First, at every new stop he shook the unit up. Within 12 months key performance metrics improved noticeably. Second, he brought in best practices and new processes. So those key performance metrics would be sustainable after he left. And third, he brought innovation and initiative. Sgt. Crownhart would look at something that wasn’t working as smoothly as it could have and, rather than gripe or ignore it, took on the task of changing it.
He brought these strengths with him to his last assignment, which was a major career change. He served in the Emergency Actions Cell of the United States Transportation Command.  US TRANSCOM is a joint command which moves people and operational assets of all US Military branches to wherever they need to go. In the Emergency Action Cell, Eric and his team responded to military “contingencies” as well as emergency relief efforts. His unit put the people and equipment in place to free a ship captain taken hostage off the coast of Somalia, responded to the major natural disasters that make headlines, and support military and executive branch operations daily. And sure enough, even though Eric and his team responded to almost 500 contingencies in his time there, he still managed to help create a new database to streamline worldwide emergency contact procedures.
So to Sgt. Crownhart and all the linchpins out there, thank you for making things happen.

July 30, 2010
Written By: Russell Jensen

Attention business leaders! Here are three little questions that can help you be more effective in your role immediately. 

When a subordinate comes to you with an idea or a request for action, run the “three question drill.” I promise you’ll be happy with the results. 
1.       What are your objectives? 
2.       How will we know if you are successful?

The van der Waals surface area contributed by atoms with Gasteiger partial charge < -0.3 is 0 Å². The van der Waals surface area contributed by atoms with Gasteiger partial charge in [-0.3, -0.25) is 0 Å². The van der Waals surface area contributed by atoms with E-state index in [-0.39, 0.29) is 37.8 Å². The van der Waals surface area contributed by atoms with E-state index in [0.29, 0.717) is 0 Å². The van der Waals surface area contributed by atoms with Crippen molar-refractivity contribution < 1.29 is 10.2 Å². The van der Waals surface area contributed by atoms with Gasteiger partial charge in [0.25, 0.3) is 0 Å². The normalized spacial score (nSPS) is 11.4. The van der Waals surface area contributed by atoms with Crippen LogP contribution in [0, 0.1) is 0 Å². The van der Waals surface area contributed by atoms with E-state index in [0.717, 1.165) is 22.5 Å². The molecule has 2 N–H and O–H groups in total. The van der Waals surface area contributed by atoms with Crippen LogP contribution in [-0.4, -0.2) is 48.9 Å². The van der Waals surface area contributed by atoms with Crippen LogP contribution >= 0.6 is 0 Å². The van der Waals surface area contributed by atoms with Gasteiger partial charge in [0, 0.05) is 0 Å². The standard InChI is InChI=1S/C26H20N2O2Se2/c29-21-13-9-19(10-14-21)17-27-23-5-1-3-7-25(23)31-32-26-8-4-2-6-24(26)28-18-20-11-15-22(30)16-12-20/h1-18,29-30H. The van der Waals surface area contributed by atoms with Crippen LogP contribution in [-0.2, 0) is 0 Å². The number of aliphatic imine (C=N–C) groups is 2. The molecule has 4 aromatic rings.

3.       What do you need from me to be successful?
Now these really are three simple, fairly obvious questions, and many of you likely use these questions often, but it is surprising how frequently smart, successful business leaders forget. Don’t just ask the questions, insist on clear, intelligent, substantive answers to each before acting. The benefits of consistently running this drill with your key people are many and significant.
  • Your people will develop and use critical thinking skills.
  •  You will force clear, objective analysis and decision making.
  • You will reinforce a culture that fosters clear, direct accountability in a positive way.
  • You will empower your people by always asking what they need from you to support them.
  • You will build a culture that focuses on clear objectives, measurable outcomes, and accountability.
  • And, you may very well discover that you are less inclined to jump in and rescue or micro-manage.
Any questions?

July 9, 2010
Written By: Russell Jensen

Ian Davis, McKinsey & Company’s former managing director, recently used Forbes as a forum to offer transition advice to a newly appointed CEO, which I read with great interest. You can read his full letter here, and it is well worth your time: http://www.forbes.com/2010/06/21/new-ceo-transition-advice-leadership-managing-mckinsey.html?partner=email. Here is a quick summary of Davis’ ten key points.

  1. Context is critical. Learn quickly and look through the eyes of important constituencies and stakeholders.